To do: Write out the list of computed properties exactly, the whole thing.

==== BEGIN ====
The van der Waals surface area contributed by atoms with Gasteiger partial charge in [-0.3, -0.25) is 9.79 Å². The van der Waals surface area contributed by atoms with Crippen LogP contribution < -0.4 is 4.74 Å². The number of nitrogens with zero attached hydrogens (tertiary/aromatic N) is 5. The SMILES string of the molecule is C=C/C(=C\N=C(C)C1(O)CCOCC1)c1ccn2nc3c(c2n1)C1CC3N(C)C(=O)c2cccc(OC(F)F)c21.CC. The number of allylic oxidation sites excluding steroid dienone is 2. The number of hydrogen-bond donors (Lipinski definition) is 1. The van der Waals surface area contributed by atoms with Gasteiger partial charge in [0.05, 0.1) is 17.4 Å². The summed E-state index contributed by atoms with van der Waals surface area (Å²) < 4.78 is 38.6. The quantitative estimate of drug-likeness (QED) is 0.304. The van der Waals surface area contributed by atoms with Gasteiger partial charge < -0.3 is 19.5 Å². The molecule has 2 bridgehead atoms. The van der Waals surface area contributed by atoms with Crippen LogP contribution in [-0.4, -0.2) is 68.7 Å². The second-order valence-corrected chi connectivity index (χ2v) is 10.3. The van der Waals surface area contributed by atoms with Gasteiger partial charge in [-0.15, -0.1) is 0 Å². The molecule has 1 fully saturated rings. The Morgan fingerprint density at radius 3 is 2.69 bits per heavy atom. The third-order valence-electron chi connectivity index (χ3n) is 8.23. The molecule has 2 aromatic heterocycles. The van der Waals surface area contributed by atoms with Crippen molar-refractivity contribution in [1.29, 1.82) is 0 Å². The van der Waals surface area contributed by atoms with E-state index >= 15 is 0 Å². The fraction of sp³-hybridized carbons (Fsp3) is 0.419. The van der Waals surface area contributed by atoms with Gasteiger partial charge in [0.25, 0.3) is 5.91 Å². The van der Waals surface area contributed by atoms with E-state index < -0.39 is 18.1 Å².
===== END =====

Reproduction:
The van der Waals surface area contributed by atoms with Gasteiger partial charge in [-0.3, -0.25) is 9.79 Å². The van der Waals surface area contributed by atoms with Crippen LogP contribution < -0.4 is 4.74 Å². The number of nitrogens with zero attached hydrogens (tertiary/aromatic N) is 5. The SMILES string of the molecule is C=C/C(=C\N=C(C)C1(O)CCOCC1)c1ccn2nc3c(c2n1)C1CC3N(C)C(=O)c2cccc(OC(F)F)c21.CC. The number of allylic oxidation sites excluding steroid dienone is 2. The number of hydrogen-bond donors (Lipinski definition) is 1. The van der Waals surface area contributed by atoms with Gasteiger partial charge in [0.05, 0.1) is 17.4 Å². The summed E-state index contributed by atoms with van der Waals surface area (Å²) < 4.78 is 38.6. The quantitative estimate of drug-likeness (QED) is 0.304. The van der Waals surface area contributed by atoms with Gasteiger partial charge < -0.3 is 19.5 Å². The molecule has 2 bridgehead atoms. The van der Waals surface area contributed by atoms with Crippen LogP contribution in [-0.4, -0.2) is 68.7 Å². The second-order valence-corrected chi connectivity index (χ2v) is 10.3. The van der Waals surface area contributed by atoms with Gasteiger partial charge in [-0.15, -0.1) is 0 Å². The molecule has 1 fully saturated rings. The Morgan fingerprint density at radius 3 is 2.69 bits per heavy atom. The third-order valence-electron chi connectivity index (χ3n) is 8.23. The molecule has 2 aromatic heterocycles. The van der Waals surface area contributed by atoms with Crippen molar-refractivity contribution in [1.29, 1.82) is 0 Å². The van der Waals surface area contributed by atoms with E-state index >= 15 is 0 Å². The fraction of sp³-hybridized carbons (Fsp3) is 0.419. The van der Waals surface area contributed by atoms with Gasteiger partial charge in [0.25, 0.3) is 5.91 Å². The van der Waals surface area contributed by atoms with E-state index < -0.39 is 18.1 Å².